So lately I’ve been following the inner turmoil that is rocking the Southern Baptist Convention over, of all things, Calvinism. I admit that I don’t understand all of the intricacies of the debate, but it seems that the Calvinists within the SBC — a contingent that has been ever-growing of late — are demanding more theological rigor in the doctrinal statements of the denomination, while those less Calvinistic or even Arminian want a more moderate path, one that stresses evangelism and outreach and the basic Gospel truth that Jesus saves.
Now I have complained before about Calvinists and their tendency to stress rigid, uncompromising doctrine to the point that they value doctrine over Christian unity. In a time when our cultural battles as Christians are more critical than ever, when we are facing major losses almost every day, our Lutheran, Anglican, Orthodox, and even many of our evangelical brethren are drawing closer to us and laying down their disagreements to join us in our common fight; but many Calvinists would rather continue fighting the theological battles of 500 years ago than stand alongside Catholics to face the onslaught of modernity. Leading Calvinists such as R.C. Sproul place such a high value on Reformation doctrine that they refuse to acknowledge Catholics and Orthodox as Christian brothers and sisters; they deny that we even believe the Gospel of Christ. To R.C. Sproul, and to many other Calvinists, the Gospel is sola fide (justification “by faith alone”). “Without a clear understanding of sola fide and the doctrine of the imputation of Christ’s righteousness, you do not have the gospel or gospel unity.”
The most ironic thing is, nobody had ever heard of sola fide prior to the Reformation. By declaring that “the Gospel is sola fide,” Sproul is denying the salvation of every Christian from the first century to the sixteenth — arguably even the Apostles. I am not going to get into a biblical argument here, but the fact is, considering all the ages of theological literature from the earliest Church Fathers to the Reformation, that Luther’s and Calvin’s doctrines of sola fide and especially of justification by the imputation of Christ’s righteousness, external to ourselves, represented genuine theological novelties: complete breaks with every theological tradition of the Christian Church from the beginning until their time. Protestants look for antecedents among earlier theologians, especially Augustine; but when it comes in particular to the manner of justification Luther proposed — this imputation of an external righteousness — there are none.* But they don’t really need antecedents, because their own interpretation of Scripture is sufficient. Even if no one else in history ever believed or taught sola fide, the Calvinistic interpretation of Scripture is absolute and indisputable, even if that means rejecting everyone who believes otherwise.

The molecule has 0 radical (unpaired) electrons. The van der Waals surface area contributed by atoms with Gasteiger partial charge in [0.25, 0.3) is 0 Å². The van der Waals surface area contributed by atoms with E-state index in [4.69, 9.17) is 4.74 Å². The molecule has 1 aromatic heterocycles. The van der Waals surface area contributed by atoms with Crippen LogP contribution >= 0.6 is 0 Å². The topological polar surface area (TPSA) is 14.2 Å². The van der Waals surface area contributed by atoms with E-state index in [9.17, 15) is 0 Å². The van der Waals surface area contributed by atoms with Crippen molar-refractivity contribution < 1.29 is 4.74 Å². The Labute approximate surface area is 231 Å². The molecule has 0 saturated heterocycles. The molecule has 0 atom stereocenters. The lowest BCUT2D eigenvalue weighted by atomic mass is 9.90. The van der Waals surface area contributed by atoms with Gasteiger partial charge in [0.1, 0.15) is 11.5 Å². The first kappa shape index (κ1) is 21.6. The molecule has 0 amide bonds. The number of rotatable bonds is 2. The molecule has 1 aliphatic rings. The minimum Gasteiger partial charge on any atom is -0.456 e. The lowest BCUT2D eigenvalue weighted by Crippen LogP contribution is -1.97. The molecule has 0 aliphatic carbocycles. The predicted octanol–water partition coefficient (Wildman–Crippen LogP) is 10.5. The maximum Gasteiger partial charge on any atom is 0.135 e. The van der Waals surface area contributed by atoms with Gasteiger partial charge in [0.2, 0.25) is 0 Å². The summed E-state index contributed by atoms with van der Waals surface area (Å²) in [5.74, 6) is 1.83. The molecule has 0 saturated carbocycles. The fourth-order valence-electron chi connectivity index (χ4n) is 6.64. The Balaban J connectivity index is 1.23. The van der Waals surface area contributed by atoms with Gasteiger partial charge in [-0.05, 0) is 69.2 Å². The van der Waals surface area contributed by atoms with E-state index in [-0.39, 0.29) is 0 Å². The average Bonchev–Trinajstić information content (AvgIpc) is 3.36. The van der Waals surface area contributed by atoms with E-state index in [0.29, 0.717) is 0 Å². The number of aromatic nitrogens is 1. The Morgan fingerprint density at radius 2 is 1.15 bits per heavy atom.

And I have to ask, Who is it that saves? Is it not Christ? How does He save us? Is it not by faith? Jesus commands us to believe in Him (John 6:29, John 3:16), to follow Him (Matthew 16:24), to love Him and love our neighbor (Luke 10:27). Is this not the Gospel? Is it not the Gospel truth that Jesus Christ, the Son of God, took on human flesh, was crucified, and rose again from the dead, that we might be forgiven of our sins by His grace and have eternal life with Him? Paul delves deeper into the mechanics of salvation, of justification — but the fact is that Jesus didn’t really talk that much about it. Paul only wrote about justification at any length in a couple of his letters. In the earliest centuries of the Church, nobody was really all that concerned about justification; it was only St. Augustine who brought it to the fore. But now, apparently, the Gospel is justification? Not just justification, but justification sola fide? — a doctrine that, no matter how “perspicuous” Protestants insist it is, nobody in the first 1,500 years of the Church had ever found, and the majority of the people today calling themselves Christians still cannot find?
We are saved by faith — faith in Christ, not in sola fide. Whether or not salvation is by “faith alone” or otherwise, all Jesus asks us to do is have faith in Him and follow him. I do not argue for a moment that doctrine is not important — but it is the ultimate hubris to think that a doctrine itself is the Gospel; to think that the intellectual understanding of a human interpretation of Scripture is the sine qua non of salvation; to think that Jesus is unable to save someone who lacks an intricate understanding of your favorite doctrine, or even lacks any understanding at all. Is it not a childlike faith and trust that Jesus asks us to have (Matthew 18:3)? Catholics don’t have the exact same understanding of justification that Protestants do — we think, in fact, that Protestants are quite wrong in some important respects — but we do have the exact same understanding of Who Christ is and what He did for us. We affirm with all our hearts that whoever believes in Christ, who loves Him and follows Him, will be saved. Why can’t others do the same? The Gospel is not that complicated. Calvinists are, in effect, adding another requirement to the Gospel, based on something more than faith in Christ.